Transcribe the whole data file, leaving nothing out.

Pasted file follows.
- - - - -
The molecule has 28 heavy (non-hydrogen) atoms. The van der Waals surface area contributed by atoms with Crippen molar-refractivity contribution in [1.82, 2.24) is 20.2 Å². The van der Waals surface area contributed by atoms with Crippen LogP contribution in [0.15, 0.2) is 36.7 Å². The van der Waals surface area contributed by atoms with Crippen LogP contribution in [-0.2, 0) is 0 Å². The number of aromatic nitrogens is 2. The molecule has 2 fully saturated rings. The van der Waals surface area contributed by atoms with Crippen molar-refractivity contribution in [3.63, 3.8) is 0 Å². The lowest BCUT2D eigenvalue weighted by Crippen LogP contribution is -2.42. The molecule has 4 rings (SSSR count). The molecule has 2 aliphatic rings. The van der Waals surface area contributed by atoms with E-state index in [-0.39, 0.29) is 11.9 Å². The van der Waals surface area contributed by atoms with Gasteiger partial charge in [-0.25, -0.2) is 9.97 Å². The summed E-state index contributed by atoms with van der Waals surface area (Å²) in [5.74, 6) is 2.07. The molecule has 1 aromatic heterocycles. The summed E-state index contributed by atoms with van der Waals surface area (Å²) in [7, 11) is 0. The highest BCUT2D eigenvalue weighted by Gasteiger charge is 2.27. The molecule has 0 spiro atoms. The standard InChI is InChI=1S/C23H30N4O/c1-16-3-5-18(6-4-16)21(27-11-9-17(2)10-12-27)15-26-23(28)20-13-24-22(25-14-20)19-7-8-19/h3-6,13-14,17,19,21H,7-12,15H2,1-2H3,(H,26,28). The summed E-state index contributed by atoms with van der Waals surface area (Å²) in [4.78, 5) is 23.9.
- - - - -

The molecule has 28 heavy (non-hydrogen) atoms. The van der Waals surface area contributed by atoms with Crippen molar-refractivity contribution in [1.82, 2.24) is 20.2 Å². The van der Waals surface area contributed by atoms with Crippen LogP contribution in [0.15, 0.2) is 36.7 Å². The van der Waals surface area contributed by atoms with Crippen LogP contribution in [-0.2, 0) is 0 Å². The number of aromatic nitrogens is 2. The molecule has 2 fully saturated rings. The van der Waals surface area contributed by atoms with Crippen molar-refractivity contribution in [3.63, 3.8) is 0 Å². The lowest BCUT2D eigenvalue weighted by Crippen LogP contribution is -2.42. The molecule has 4 rings (SSSR count). The molecule has 2 aliphatic rings. The van der Waals surface area contributed by atoms with E-state index in [-0.39, 0.29) is 11.9 Å². The van der Waals surface area contributed by atoms with Gasteiger partial charge in [-0.25, -0.2) is 9.97 Å². The summed E-state index contributed by atoms with van der Waals surface area (Å²) in [5.74, 6) is 2.07. The molecule has 1 aromatic heterocycles. The summed E-state index contributed by atoms with van der Waals surface area (Å²) in [7, 11) is 0. The highest BCUT2D eigenvalue weighted by Gasteiger charge is 2.27. The molecule has 0 spiro atoms. The standard InChI is InChI=1S/C23H30N4O/c1-16-3-5-18(6-4-16)21(27-11-9-17(2)10-12-27)15-26-23(28)20-13-24-22(25-14-20)19-7-8-19/h3-6,13-14,17,19,21H,7-12,15H2,1-2H3,(H,26,28). The summed E-state index contributed by atoms with van der Waals surface area (Å²) in [4.78, 5) is 23.9.